As we chart a course into the Northwest Passage, our onboard presentation series begins, and the legend of Sir John Franklin and his ‘lost expedition’ is beginning to unravel. The mystery of what happened to Franklin was partially solved in September 2014, when a joint Parks Canada and Royal Canadian Geographic Society expedition, found the long lost Franklin shipwreck, HMS Erebus in the Victoria Strait. One Ocean Expeditions played a pivotal role in the search by carrying underwater search equipment on our ship as well as scientists, historians, researchers, dignitaries and sponsors of this history defining mission. We aim to visit Victory Point, travelling very near the actual location of the wreck of HMS Erebus, all the while learning about the quest for exploration that eventually opened up the Arctic. Experts and marine archaeologists all agree, the second of Franklin’s lost ships, HMS Terror is likely to be in this vicinity. There is great optimism that it will also be found when ice conditions permit the search to resume.
DAY 1 / EDMONTON (ALBERTA) TO CAMBRIDGE BAY *
We depart Edmonton this morning on our special charter flight to Cambridge Bay. Located on the southern shores of Victoria Island, today it is a centre for hunting, trapping and fishing. Upon arrival, enjoy a walking tour of the town and board our expedition ship in the afternoon. After settling in to our cabins and exploring the ship, we meet our expedition team and fellow passengers. Excitement is in the air as we enjoy a welcome cocktail and cast off, bound for the fabled Northwest Passage.
* = Indicative
Map for Northwest Passage & Greenland Adventure
Akademik Sergey Vavilov, the ship servicing Northwest Passage & Greenland Adventure

Akademik Sergey Vavilov

Vessel Type: Ice - Strengthened

Length: 117 metres

Passenger Capacity: 92

Built: 1988

Scandinavian built for the Russian Academy of Science, this ship was designed to travel quietly, during hydro-acoustic research. The ship is exceptionally stable, yet maneuverable. External stabilizers and a built-in trimming system provide exceptional stability.

Features on the ship include:

Dining Room, Gift Shop, Fitness & Fitness Room,
Wellness Centre,
Infirmary, Library, Lounge,
Mud Room,
Presentation Room, Multimedia Room, Top Deck and Observatory

also /

Sauna and Polar Salt Water Plunge Pool

Following a day of excursions, a sauna with complimentary aromatic oils can be a wonderful way to unwind. Located on Deck 5, the sauna and adjacent plunge pool is open each afternoon and evening. The sauna seats approximately six people and the plunge pool can be filled with polar water on demand or for special events. There is a change room with towels and a shower room between the sauna and the plunge pool.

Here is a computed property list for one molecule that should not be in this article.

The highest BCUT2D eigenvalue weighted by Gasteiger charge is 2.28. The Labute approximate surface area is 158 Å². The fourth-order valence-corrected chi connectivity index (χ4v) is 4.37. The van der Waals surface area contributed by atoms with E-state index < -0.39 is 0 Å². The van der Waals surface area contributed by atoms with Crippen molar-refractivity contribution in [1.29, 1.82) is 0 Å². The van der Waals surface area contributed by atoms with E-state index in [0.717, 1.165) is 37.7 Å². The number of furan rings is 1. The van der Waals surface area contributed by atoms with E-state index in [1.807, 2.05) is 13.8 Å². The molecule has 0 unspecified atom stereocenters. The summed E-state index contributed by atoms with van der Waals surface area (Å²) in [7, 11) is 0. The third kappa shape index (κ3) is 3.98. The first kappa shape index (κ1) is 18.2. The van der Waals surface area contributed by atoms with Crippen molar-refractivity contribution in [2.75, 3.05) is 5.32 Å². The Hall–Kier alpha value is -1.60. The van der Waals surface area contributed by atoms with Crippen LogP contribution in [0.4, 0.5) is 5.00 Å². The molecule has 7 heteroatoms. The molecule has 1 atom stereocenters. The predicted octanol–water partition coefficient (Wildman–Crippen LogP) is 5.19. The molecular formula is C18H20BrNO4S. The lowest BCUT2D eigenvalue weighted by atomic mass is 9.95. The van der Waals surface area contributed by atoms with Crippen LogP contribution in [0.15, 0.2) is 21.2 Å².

Elevator

A lift (or elevator) services Deck 1 through 5, allowing access to and from the presentation room on Deck 1. The bridge and bar/lounge on Deck 6 are not accessible by lift. Access to the zodiacs is by way of gangway stairs from the main deck (Deck 3).

Akademik Sergey Vavilov has an ice-strengthened hull and a cruising speed in open water of 14.5 knots.

Cabins: All cabins have exterior views. Cabins have either shared, semi-private or private facilities.


 


 

 


 

Cabin layout for Akademik Sergey Vavilov
• Outstanding wildlife observation on shore, zodiac cruising and from the ship

• Historic locations of early Arctic exploration

• Cultural interaction and understanding through visits to remote Inuit communities

• Spectacular glacial landscapes and colourful Greenlandic villages

• On this trip: Zodiac excursions, Onshore hiking options, Wildlife observation, Photographer in Residence, Sea kayaking available, Whale watching, Inuit community visits, Educational presentations, Active Cruising & Wellness
Enquire now about Northwest Passage & Greenland Adventure

Travel on the Akademik Sergey Vavilov

You may be interested in...


Spitsbergen Encounter (Akademik Sergey Vavilov)
The Norwegian territory of Svalbard and the islands that make up the archipelago offer a tremendous wildlife and birdlife experience, as well as a fascinating lesson in glaciology. The islands ......click here to read more.

Marine Mammals of Antarctica
By March, the short Antarctic summer is drawing to a close. Penguin chicks are almost fully-grown and quickly shedding their downy coats in preparation to take to the sea before ......click here to read more.

Northwest Passage & Greenland Adventure
This iconic voyage explores Canada's remote Northwest Passage and stunning fjords of the Baffin Island coastline before crossing Baffin Bay to Greenland where we marvel at the beauty of the ......click here to read more.